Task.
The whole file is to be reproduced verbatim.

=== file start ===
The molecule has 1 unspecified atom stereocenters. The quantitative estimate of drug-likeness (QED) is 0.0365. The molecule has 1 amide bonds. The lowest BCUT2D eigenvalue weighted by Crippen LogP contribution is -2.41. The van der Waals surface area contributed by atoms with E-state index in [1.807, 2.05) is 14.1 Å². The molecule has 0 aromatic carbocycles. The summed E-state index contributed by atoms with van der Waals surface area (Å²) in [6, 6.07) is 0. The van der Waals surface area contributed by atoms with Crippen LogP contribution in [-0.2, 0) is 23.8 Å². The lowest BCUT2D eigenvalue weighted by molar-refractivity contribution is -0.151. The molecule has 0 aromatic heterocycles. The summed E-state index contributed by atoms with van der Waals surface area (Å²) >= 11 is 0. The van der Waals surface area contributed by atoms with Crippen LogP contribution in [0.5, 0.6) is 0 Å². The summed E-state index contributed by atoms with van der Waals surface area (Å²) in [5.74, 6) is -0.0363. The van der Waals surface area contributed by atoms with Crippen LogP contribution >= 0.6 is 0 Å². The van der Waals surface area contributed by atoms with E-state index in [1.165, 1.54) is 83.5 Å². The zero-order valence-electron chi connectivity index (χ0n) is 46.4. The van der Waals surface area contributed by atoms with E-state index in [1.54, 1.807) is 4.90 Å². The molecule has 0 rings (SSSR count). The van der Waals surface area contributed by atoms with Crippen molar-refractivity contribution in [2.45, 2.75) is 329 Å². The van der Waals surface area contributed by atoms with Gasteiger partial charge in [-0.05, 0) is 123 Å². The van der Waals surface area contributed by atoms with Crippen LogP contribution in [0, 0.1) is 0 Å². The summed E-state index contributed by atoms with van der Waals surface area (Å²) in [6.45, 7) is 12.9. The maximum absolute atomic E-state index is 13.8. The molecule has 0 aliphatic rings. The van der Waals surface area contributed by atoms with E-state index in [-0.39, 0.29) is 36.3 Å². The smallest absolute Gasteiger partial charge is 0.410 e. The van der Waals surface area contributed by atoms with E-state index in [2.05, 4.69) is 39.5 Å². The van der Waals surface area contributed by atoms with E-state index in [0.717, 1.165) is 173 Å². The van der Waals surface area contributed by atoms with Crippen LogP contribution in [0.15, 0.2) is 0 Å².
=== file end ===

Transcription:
The molecule has 1 unspecified atom stereocenters. The quantitative estimate of drug-likeness (QED) is 0.0365. The molecule has 1 amide bonds. The lowest BCUT2D eigenvalue weighted by Crippen LogP contribution is -2.41. The van der Waals surface area contributed by atoms with E-state index in [1.807, 2.05) is 14.1 Å². The molecule has 0 aromatic carbocycles. The summed E-state index contributed by atoms with van der Waals surface area (Å²) in [6, 6.07) is 0. The van der Waals surface area contributed by atoms with Crippen LogP contribution in [-0.2, 0) is 23.8 Å². The lowest BCUT2D eigenvalue weighted by molar-refractivity contribution is -0.151. The molecule has 0 aromatic heterocycles. The summed E-state index contributed by atoms with van der Waals surface area (Å²) >= 11 is 0. The van der Waals surface area contributed by atoms with Crippen LogP contribution in [0.5, 0.6) is 0 Å². The summed E-state index contributed by atoms with van der Waals surface area (Å²) in [5.74, 6) is -0.0363. The van der Waals surface area contributed by atoms with Crippen LogP contribution >= 0.6 is 0 Å². The van der Waals surface area contributed by atoms with E-state index in [1.165, 1.54) is 83.5 Å². The zero-order valence-electron chi connectivity index (χ0n) is 46.4. The van der Waals surface area contributed by atoms with E-state index in [1.54, 1.807) is 4.90 Å². The molecule has 0 rings (SSSR count). The van der Waals surface area contributed by atoms with Crippen molar-refractivity contribution in [2.45, 2.75) is 329 Å². The van der Waals surface area contributed by atoms with Gasteiger partial charge in [-0.05, 0) is 123 Å². The van der Waals surface area contributed by atoms with Crippen LogP contribution in [0, 0.1) is 0 Å². The summed E-state index contributed by atoms with van der Waals surface area (Å²) in [6.45, 7) is 12.9. The maximum absolute atomic E-state index is 13.8. The molecule has 0 aliphatic rings. The van der Waals surface area contributed by atoms with E-state index in [-0.39, 0.29) is 36.3 Å². The smallest absolute Gasteiger partial charge is 0.410 e. The van der Waals surface area contributed by atoms with E-state index in [2.05, 4.69) is 39.5 Å². The van der Waals surface area contributed by atoms with E-state index in [0.717, 1.165) is 173 Å². The van der Waals surface area contributed by atoms with Crippen LogP contribution in [0.15, 0.2) is 0 Å².